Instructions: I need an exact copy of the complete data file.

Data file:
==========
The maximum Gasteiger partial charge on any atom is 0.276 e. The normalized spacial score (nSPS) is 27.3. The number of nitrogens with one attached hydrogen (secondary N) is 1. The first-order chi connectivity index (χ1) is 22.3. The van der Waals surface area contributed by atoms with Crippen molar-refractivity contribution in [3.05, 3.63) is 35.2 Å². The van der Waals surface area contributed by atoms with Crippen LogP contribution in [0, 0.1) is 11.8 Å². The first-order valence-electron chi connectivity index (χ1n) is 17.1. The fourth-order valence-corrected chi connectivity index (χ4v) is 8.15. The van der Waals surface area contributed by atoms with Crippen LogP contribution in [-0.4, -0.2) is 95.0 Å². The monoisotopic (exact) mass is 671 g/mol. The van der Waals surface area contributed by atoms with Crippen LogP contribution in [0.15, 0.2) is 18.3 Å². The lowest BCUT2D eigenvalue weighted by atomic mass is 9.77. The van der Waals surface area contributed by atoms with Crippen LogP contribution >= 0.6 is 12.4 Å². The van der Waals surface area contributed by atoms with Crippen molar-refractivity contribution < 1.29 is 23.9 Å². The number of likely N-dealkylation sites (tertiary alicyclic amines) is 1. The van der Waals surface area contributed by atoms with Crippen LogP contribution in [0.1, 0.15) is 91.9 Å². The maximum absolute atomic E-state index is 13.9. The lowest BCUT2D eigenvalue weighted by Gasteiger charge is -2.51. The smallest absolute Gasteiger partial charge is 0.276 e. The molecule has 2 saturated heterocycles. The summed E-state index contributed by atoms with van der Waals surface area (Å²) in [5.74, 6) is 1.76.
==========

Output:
The maximum Gasteiger partial charge on any atom is 0.276 e. The normalized spacial score (nSPS) is 27.3. The number of nitrogens with one attached hydrogen (secondary N) is 1. The first-order chi connectivity index (χ1) is 22.3. The van der Waals surface area contributed by atoms with Crippen molar-refractivity contribution in [3.05, 3.63) is 35.2 Å². The van der Waals surface area contributed by atoms with Crippen LogP contribution in [0, 0.1) is 11.8 Å². The first-order valence-electron chi connectivity index (χ1n) is 17.1. The fourth-order valence-corrected chi connectivity index (χ4v) is 8.15. The van der Waals surface area contributed by atoms with Crippen LogP contribution in [-0.4, -0.2) is 95.0 Å². The monoisotopic (exact) mass is 671 g/mol. The van der Waals surface area contributed by atoms with Crippen LogP contribution in [0.15, 0.2) is 18.3 Å². The lowest BCUT2D eigenvalue weighted by atomic mass is 9.77. The van der Waals surface area contributed by atoms with Crippen LogP contribution >= 0.6 is 12.4 Å². The van der Waals surface area contributed by atoms with Crippen molar-refractivity contribution < 1.29 is 23.9 Å². The number of likely N-dealkylation sites (tertiary alicyclic amines) is 1. The van der Waals surface area contributed by atoms with Crippen LogP contribution in [0.1, 0.15) is 91.9 Å². The maximum absolute atomic E-state index is 13.9. The lowest BCUT2D eigenvalue weighted by Gasteiger charge is -2.51. The smallest absolute Gasteiger partial charge is 0.276 e. The molecule has 2 saturated heterocycles. The summed E-state index contributed by atoms with van der Waals surface area (Å²) in [5.74, 6) is 1.76.